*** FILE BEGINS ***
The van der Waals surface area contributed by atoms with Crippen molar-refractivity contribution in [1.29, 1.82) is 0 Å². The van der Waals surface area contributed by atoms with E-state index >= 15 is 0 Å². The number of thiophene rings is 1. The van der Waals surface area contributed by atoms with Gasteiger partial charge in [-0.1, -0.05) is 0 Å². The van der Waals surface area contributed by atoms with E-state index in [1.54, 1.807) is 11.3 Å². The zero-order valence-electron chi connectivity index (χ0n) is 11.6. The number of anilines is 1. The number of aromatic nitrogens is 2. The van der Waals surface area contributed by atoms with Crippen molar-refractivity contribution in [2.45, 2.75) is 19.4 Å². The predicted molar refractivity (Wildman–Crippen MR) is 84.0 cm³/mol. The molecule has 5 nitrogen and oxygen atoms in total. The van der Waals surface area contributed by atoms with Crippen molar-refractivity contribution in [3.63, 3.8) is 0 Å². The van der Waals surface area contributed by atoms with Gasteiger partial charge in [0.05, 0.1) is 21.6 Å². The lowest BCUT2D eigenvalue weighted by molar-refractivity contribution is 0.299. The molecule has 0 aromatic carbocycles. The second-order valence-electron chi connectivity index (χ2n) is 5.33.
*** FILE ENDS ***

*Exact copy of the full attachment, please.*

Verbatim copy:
The van der Waals surface area contributed by atoms with Crippen molar-refractivity contribution in [1.29, 1.82) is 0 Å². The van der Waals surface area contributed by atoms with E-state index >= 15 is 0 Å². The number of thiophene rings is 1. The van der Waals surface area contributed by atoms with Gasteiger partial charge in [-0.1, -0.05) is 0 Å². The van der Waals surface area contributed by atoms with E-state index in [1.54, 1.807) is 11.3 Å². The zero-order valence-electron chi connectivity index (χ0n) is 11.6. The number of anilines is 1. The number of aromatic nitrogens is 2. The van der Waals surface area contributed by atoms with Crippen molar-refractivity contribution in [2.45, 2.75) is 19.4 Å². The predicted molar refractivity (Wildman–Crippen MR) is 84.0 cm³/mol. The molecule has 5 nitrogen and oxygen atoms in total. The van der Waals surface area contributed by atoms with Crippen molar-refractivity contribution in [3.63, 3.8) is 0 Å². The van der Waals surface area contributed by atoms with Gasteiger partial charge in [0.05, 0.1) is 21.6 Å². The lowest BCUT2D eigenvalue weighted by molar-refractivity contribution is 0.299. The molecule has 0 aromatic carbocycles. The second-order valence-electron chi connectivity index (χ2n) is 5.33.